Previously, Jules’ work has encompassed issues regarding public health, human rights, and community education. She worked for four years for Breakthrough, a human rights organization that uses art and media to raise awareness on women’s rights, HIV/AIDS, immigrant rights, and racial justice in the US and India. She served as Program Director for the HeartRescue Project in Philadelphia and has worked on issues of food security and senior health at the The Elderly Project and Santropol Roulant in Montreal. She is a co-founder of the MoBo Bicycle Co-op, a community bicycle education project in Cincinnati. Jules received a BA in history and humanistic studies from McGill University in Montreal. 

 

Jules serves a Board Member and Secretary for the Re-Entry Mediation Institute of Louisiana.

Karron Williams has been serving the Greater New Orleans area community for many years. Karron Williams has worked in mental health at The Institute for Networking Community Service where she served as the Area Representative, for over 4 years, where she worked on setting case plans, assessing clients needs and supports systems, resolving crisis, supervising over workers, and performing home visits.  Karron is also serving as a professionally trained mediator with New Orleans Community Police Mediation Program since 2018. Karron also worked in education from 2004 -2009 at Metro Outreach Christian Academy, and in 2020 became a case manager for the organization Shadow’s for Life Journey, working with children with disabilities.  Karron Williams is attending Purdue University to receive her degree in Human Services.

Karron Williams

Lou Furman, R.D.T., M.F.A., is the Restorative Practice Director for Community Mediation Services, a nonprofit organization that uses restorative and strength-based philosophy and practices to promote healthy and secure communities.  Professor Emeritus at Washington State University, he has established programs in alternative and charter schools, and worked extensively with incarcerated youth, law enforcement and special populations, such as senior citizens and persons with disabilities. A Registered Drama Therapist, Furman effectively uses role-playing techniques to enhance his activities. In addition, he facilitates trainings in trauma awareness, mediation, communication skills, and restorative practices.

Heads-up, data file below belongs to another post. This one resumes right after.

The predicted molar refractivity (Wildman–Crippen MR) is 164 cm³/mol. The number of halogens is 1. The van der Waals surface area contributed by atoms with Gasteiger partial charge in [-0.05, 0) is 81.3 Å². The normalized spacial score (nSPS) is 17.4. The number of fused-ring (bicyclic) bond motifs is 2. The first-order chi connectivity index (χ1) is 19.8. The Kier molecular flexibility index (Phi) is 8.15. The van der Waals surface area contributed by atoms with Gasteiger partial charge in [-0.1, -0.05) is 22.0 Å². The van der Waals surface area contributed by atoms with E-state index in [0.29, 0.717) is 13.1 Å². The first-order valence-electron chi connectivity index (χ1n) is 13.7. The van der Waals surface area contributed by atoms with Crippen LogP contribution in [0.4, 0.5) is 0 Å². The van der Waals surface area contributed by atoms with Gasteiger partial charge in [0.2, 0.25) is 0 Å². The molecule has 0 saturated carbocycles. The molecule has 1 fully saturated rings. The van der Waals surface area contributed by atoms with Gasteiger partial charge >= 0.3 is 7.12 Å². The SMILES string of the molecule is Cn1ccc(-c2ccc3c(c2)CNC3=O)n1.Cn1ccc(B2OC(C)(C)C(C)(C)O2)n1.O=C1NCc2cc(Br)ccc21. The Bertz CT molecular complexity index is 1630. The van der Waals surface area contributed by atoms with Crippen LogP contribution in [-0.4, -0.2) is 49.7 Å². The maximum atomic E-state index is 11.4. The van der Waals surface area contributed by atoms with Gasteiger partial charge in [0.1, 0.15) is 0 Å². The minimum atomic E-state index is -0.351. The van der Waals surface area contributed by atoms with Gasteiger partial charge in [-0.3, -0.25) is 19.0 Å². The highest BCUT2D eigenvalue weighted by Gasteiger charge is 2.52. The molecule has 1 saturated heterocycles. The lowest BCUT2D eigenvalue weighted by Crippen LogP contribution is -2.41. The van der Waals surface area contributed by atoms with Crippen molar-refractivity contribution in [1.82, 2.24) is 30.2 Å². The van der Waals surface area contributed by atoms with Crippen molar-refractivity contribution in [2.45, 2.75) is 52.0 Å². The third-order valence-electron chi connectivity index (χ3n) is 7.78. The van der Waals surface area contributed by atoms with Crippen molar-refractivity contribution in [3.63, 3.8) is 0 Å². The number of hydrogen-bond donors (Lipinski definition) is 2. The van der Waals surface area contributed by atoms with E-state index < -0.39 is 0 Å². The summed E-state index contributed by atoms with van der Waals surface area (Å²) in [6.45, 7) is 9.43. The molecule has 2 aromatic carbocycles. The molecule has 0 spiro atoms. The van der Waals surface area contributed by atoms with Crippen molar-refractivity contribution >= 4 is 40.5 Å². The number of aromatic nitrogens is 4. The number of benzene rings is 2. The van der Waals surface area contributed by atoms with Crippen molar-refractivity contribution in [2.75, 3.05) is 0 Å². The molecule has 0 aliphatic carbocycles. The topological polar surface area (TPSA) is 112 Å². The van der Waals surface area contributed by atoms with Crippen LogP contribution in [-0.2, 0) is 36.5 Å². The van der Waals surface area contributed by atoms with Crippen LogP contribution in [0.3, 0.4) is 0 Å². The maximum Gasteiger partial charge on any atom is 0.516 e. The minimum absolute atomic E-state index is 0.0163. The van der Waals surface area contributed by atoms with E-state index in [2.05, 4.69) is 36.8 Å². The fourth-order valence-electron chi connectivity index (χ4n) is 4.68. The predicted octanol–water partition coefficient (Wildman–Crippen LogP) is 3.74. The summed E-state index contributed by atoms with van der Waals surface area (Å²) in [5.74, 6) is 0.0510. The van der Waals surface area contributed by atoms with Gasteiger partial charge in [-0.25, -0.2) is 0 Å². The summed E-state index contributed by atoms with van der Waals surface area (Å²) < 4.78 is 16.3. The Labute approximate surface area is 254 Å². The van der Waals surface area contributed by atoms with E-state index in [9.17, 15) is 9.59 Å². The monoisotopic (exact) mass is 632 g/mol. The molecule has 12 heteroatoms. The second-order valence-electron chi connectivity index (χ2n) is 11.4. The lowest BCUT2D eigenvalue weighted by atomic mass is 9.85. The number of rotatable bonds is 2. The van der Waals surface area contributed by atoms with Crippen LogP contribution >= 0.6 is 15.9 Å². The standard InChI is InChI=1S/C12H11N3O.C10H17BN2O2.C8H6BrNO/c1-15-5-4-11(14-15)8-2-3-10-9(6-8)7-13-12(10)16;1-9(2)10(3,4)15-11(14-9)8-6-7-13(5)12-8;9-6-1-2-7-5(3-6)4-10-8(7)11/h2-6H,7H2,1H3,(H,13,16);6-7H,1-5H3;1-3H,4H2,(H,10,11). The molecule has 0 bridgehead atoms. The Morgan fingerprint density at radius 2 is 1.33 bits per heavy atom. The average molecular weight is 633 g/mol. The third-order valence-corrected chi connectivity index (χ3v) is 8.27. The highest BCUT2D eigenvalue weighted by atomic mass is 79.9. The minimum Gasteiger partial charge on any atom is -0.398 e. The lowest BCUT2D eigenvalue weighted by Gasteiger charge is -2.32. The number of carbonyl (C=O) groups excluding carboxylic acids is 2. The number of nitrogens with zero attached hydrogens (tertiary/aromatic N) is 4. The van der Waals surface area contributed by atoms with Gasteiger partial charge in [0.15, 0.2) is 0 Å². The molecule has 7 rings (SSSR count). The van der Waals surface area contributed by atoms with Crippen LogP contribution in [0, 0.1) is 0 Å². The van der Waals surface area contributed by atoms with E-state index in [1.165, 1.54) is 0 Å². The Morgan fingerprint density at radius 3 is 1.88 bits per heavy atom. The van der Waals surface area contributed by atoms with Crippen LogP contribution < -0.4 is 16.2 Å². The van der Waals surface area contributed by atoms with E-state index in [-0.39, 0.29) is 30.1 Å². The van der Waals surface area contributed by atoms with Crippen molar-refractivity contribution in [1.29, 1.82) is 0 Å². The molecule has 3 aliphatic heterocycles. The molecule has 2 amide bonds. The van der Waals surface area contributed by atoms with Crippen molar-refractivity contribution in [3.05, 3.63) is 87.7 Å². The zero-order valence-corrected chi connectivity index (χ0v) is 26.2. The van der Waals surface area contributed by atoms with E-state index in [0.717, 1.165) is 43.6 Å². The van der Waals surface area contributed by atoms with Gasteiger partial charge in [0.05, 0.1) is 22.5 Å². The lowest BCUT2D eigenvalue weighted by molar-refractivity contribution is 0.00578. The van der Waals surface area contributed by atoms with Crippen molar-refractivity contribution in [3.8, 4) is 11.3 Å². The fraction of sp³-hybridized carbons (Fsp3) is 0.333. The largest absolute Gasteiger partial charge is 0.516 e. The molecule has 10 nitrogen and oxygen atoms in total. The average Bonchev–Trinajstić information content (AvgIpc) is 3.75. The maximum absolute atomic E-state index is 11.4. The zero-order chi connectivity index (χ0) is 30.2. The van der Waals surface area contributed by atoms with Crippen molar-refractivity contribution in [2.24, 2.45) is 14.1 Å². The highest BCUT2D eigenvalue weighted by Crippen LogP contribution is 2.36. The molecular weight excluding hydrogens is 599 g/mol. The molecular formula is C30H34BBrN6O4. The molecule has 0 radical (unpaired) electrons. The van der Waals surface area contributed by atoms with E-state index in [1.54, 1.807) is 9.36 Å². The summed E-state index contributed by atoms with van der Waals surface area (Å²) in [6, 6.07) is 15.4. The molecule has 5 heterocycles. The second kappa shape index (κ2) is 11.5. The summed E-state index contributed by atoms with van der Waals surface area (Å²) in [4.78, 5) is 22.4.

Lou Furman

Renard Bridgewater is a New Orleans based musician (performing under the moniker Slangston Hughes), organizer and cultural advocate who works as the Community Engagement Coordinator for the Music and Culture Coalition of New Orleans (MaCCNO). Within this role, he uses his mediator skills in real time on the streets of New Orleans to de-escalate conflicts that arise between buskers, residents, businesses and law enforcement agencies. Renard organizes with and on the behalf of musicians, culture bearers and street performers to pursue equitable policies that directly benefit and protect the indigenous cultural practices and daily activities of our city's cultural ambassadors.

Renard Bridgewater

Richard H Saxer, M. Div, M. Ed., will be trained in the inclusive model of mediation through Community Mediation Maryland with New Orleans’ Community-Police Mediation program in the winter.  He is a founding board member of Community Mediation Services, Inc and has been trained in restorative practices.  Active in prison ministry for over ten years, Richard has helped lead Kairos retreats as well as twice a month Bible studies at the Louisiana State Penitentiary at Angola.  He is a retired teacher of special education,  currently teaches English as a Second Language, and is active in interfaith dialogue.

Richard Saxer

  • Louis "Jack" Ward

  • Ian Honore

  • Gahiji Barrow

  • Wendy Firven-Smith

  • Danielle Doussan

  • Stacey Marcel